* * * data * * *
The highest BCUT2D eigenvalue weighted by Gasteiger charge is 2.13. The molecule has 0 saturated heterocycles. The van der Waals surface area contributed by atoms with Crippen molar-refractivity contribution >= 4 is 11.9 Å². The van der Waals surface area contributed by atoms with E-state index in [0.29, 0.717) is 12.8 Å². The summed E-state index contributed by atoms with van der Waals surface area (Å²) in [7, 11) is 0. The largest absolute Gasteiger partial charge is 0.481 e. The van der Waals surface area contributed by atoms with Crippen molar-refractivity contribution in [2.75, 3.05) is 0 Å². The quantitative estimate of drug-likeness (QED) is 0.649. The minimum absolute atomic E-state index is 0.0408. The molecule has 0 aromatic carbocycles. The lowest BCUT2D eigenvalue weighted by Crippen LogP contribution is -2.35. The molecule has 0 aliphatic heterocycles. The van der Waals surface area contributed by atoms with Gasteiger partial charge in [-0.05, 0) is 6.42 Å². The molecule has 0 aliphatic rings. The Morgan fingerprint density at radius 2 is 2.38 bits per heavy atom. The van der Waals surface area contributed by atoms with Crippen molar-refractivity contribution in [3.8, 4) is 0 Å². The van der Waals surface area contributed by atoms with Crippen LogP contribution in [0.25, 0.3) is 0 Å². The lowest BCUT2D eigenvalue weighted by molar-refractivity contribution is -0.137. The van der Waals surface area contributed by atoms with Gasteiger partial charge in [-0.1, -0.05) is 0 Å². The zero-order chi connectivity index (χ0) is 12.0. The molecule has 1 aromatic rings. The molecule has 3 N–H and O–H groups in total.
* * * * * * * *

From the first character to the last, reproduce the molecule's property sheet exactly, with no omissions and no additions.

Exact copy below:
The highest BCUT2D eigenvalue weighted by Gasteiger charge is 2.13. The molecule has 0 saturated heterocycles. The van der Waals surface area contributed by atoms with Crippen molar-refractivity contribution >= 4 is 11.9 Å². The van der Waals surface area contributed by atoms with E-state index in [0.29, 0.717) is 12.8 Å². The summed E-state index contributed by atoms with van der Waals surface area (Å²) in [7, 11) is 0. The largest absolute Gasteiger partial charge is 0.481 e. The van der Waals surface area contributed by atoms with Crippen molar-refractivity contribution in [2.75, 3.05) is 0 Å². The quantitative estimate of drug-likeness (QED) is 0.649. The minimum absolute atomic E-state index is 0.0408. The molecule has 0 aromatic carbocycles. The lowest BCUT2D eigenvalue weighted by Crippen LogP contribution is -2.35. The molecule has 0 aliphatic heterocycles. The van der Waals surface area contributed by atoms with Gasteiger partial charge in [-0.05, 0) is 6.42 Å². The molecule has 0 aliphatic rings. The Morgan fingerprint density at radius 2 is 2.38 bits per heavy atom. The van der Waals surface area contributed by atoms with Crippen molar-refractivity contribution in [3.8, 4) is 0 Å². The van der Waals surface area contributed by atoms with Crippen LogP contribution in [0.25, 0.3) is 0 Å². The lowest BCUT2D eigenvalue weighted by molar-refractivity contribution is -0.137. The van der Waals surface area contributed by atoms with Gasteiger partial charge in [-0.1, -0.05) is 0 Å². The zero-order chi connectivity index (χ0) is 12.0. The molecule has 1 aromatic rings. The molecule has 3 N–H and O–H groups in total.